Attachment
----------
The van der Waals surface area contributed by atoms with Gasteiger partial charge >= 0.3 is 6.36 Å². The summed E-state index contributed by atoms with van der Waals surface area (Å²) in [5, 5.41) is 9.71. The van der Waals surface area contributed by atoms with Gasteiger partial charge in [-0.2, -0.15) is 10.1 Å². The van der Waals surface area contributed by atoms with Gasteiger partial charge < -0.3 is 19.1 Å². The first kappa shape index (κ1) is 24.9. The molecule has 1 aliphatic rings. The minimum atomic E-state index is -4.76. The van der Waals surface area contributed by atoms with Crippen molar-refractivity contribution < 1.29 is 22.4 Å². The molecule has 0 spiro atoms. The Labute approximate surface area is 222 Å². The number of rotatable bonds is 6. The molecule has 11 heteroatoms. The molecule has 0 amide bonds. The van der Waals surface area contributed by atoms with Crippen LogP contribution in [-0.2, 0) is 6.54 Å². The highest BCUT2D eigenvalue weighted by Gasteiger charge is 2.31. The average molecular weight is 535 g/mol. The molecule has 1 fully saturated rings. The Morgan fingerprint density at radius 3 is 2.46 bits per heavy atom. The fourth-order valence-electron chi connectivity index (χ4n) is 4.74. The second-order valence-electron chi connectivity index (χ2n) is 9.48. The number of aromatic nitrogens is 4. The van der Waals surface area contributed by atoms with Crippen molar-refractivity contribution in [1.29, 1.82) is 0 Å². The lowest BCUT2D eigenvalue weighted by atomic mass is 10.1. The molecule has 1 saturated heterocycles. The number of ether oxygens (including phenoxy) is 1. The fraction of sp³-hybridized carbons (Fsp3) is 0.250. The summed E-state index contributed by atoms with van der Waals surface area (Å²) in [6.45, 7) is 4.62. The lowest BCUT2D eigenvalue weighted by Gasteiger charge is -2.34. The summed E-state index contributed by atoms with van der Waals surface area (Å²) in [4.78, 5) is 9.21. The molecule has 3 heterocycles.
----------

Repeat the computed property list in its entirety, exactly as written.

The van der Waals surface area contributed by atoms with Gasteiger partial charge >= 0.3 is 6.36 Å². The summed E-state index contributed by atoms with van der Waals surface area (Å²) in [5, 5.41) is 9.71. The van der Waals surface area contributed by atoms with Gasteiger partial charge in [-0.2, -0.15) is 10.1 Å². The van der Waals surface area contributed by atoms with Gasteiger partial charge < -0.3 is 19.1 Å². The first kappa shape index (κ1) is 24.9. The molecule has 1 aliphatic rings. The minimum atomic E-state index is -4.76. The van der Waals surface area contributed by atoms with Crippen molar-refractivity contribution < 1.29 is 22.4 Å². The molecule has 0 spiro atoms. The Labute approximate surface area is 222 Å². The number of rotatable bonds is 6. The molecule has 11 heteroatoms. The molecule has 0 amide bonds. The van der Waals surface area contributed by atoms with Crippen LogP contribution in [-0.2, 0) is 6.54 Å². The highest BCUT2D eigenvalue weighted by Gasteiger charge is 2.31. The average molecular weight is 535 g/mol. The molecule has 1 fully saturated rings. The Morgan fingerprint density at radius 3 is 2.46 bits per heavy atom. The fourth-order valence-electron chi connectivity index (χ4n) is 4.74. The second-order valence-electron chi connectivity index (χ2n) is 9.48. The number of aromatic nitrogens is 4. The van der Waals surface area contributed by atoms with Crippen molar-refractivity contribution in [1.29, 1.82) is 0 Å². The lowest BCUT2D eigenvalue weighted by atomic mass is 10.1. The molecule has 1 saturated heterocycles. The number of ether oxygens (including phenoxy) is 1. The fraction of sp³-hybridized carbons (Fsp3) is 0.250. The summed E-state index contributed by atoms with van der Waals surface area (Å²) in [6.45, 7) is 4.62. The lowest BCUT2D eigenvalue weighted by Gasteiger charge is -2.34. The summed E-state index contributed by atoms with van der Waals surface area (Å²) in [4.78, 5) is 9.21. The molecule has 3 heterocycles.